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It's tax scam season again

Tax season is in full swing and criminals are going to great lengths to steal your identity and tax refund.

Scams include fake websites and tax forms that look like they belong to the Internal Revenue Service (IRS) in order to trick you into providing your personal information.

You should always take steps to minimize your risk of identity theft and other online-related crimes, but this is especially important during tax season.

The Multi-State Information Sharing & Analysis Center offers the following warning signs to look for and basic precautions you can take to minimize risk and avoid becoming the next victim: 

Warning signs of an online tax scam

  • An email or link requesting personal and/or financial information, such as your name, Social Security number, bank or credit card account numbers, or any additional security-related information. 
  • Emails containing various forms of threats or consequences if no response is received, such as additional taxes or blocking access to your funds.
  • Emails from the IRS or federal agencies. The IRS will not contact you via email. 
  • Emails containing exciting offers or tax refunds. Be on the lookout for incorrect spelling, grammar, or odd phrasing throughout. 
  • Emails discussing "changes to tax laws." These email scams typically include a downloadable document (usually in PDF format) that purports to explain the new tax laws. However, these downloads almost always contain malware that will infect your computer.

How to avoid becoming a victim

  • Never send sensitive information in an email. It can be intercepted by criminals. Make sure to consistently check your financial account statements and your credit report for any signs of unauthorized activity. 
  • Make sure your computer has the latest security updates installed. Check that your anti-virus and anti-spyware software are running properly and receiving automatic updates from the vendor. If you haven't already done so, install and enable a firewall.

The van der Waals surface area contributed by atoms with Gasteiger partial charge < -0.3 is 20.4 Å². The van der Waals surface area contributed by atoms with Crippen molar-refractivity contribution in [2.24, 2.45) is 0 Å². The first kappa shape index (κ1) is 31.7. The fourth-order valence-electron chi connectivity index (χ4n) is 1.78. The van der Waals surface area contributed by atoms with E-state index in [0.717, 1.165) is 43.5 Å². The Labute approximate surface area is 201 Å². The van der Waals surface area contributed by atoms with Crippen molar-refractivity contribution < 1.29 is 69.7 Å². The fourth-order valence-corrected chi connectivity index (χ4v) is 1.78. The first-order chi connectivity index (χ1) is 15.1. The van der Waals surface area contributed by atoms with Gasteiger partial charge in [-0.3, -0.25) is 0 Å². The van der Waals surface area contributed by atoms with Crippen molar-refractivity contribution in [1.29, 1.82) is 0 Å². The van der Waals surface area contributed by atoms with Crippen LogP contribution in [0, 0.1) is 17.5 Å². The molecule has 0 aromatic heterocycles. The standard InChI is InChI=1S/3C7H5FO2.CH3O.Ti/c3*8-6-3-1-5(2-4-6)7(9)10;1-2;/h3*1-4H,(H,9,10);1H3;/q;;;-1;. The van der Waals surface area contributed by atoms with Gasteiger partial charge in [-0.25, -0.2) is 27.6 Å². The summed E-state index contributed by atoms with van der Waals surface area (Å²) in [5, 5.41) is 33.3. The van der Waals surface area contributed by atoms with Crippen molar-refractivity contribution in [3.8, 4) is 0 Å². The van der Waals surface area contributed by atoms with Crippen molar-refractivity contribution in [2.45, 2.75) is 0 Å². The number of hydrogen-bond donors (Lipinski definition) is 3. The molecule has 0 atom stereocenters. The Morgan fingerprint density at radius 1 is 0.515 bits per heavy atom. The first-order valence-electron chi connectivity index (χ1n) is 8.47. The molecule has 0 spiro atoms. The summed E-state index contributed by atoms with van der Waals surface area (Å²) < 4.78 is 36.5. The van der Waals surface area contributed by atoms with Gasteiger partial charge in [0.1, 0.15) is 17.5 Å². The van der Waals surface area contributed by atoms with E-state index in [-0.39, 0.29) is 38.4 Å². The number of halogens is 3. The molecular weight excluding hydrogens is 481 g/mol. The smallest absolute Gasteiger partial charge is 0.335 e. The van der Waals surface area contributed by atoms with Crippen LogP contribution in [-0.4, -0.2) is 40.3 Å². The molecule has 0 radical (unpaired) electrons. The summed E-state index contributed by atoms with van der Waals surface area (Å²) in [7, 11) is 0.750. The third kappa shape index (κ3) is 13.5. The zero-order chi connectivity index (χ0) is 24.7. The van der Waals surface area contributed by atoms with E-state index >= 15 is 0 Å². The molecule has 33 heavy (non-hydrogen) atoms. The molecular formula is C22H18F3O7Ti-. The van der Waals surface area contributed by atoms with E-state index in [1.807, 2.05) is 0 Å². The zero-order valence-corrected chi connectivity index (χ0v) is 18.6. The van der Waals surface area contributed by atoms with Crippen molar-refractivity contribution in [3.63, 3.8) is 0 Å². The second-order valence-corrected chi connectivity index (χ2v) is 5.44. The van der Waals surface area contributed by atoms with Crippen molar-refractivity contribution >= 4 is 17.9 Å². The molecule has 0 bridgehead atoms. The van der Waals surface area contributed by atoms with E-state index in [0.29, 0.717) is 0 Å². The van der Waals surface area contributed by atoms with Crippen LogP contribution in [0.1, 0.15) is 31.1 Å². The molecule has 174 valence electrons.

• Carefully select the sites you visit. Safely searching for tax forms, advice on deductibles, tax preparers, and other similar topics requires caution. Never visit a site by clicking on a link sent in an email, found on someone's blog, or in an advertisement. The websites you land on might look like legitimate sites but can also be very well-crafted fakes.
  • Be wise with Wi-Fi. Wi-Fi hotspots are intended to provide convenient access to the internet, however, this convenience can come at a cost. Public Wi-Fi is not secure and is susceptible to eavesdropping by hackers, therefore, never use public Wi-Fi to file your taxes. 
  • Always use strong passwords. Cybercriminals have developed programs that automate the ability to guess your passwords. To best protect yourself, make your passwords difficult to guess. Passwords should have a minimum of nine characters and include uppercase and lowercase letters, numbers, and symbols. 

If you receive a tax-related phishing or suspicious email at work, report it according to your organization’s information security team. If you receive a similar email on your personal account, the IRS encourages you to forward the original suspicious email (with headers or as an attachment) to its phishing@irs.gov email account, or to call the IRS at 800-908-4490. More information about tax scams is available on the IRS website and in the IRS Dirty Dozen list of tax scams.

Additional resources:  

•    IRS | Taxpayer Guide to Identity Theft  
•    IRS | Report Phishing
•    IRS Dirty Dozen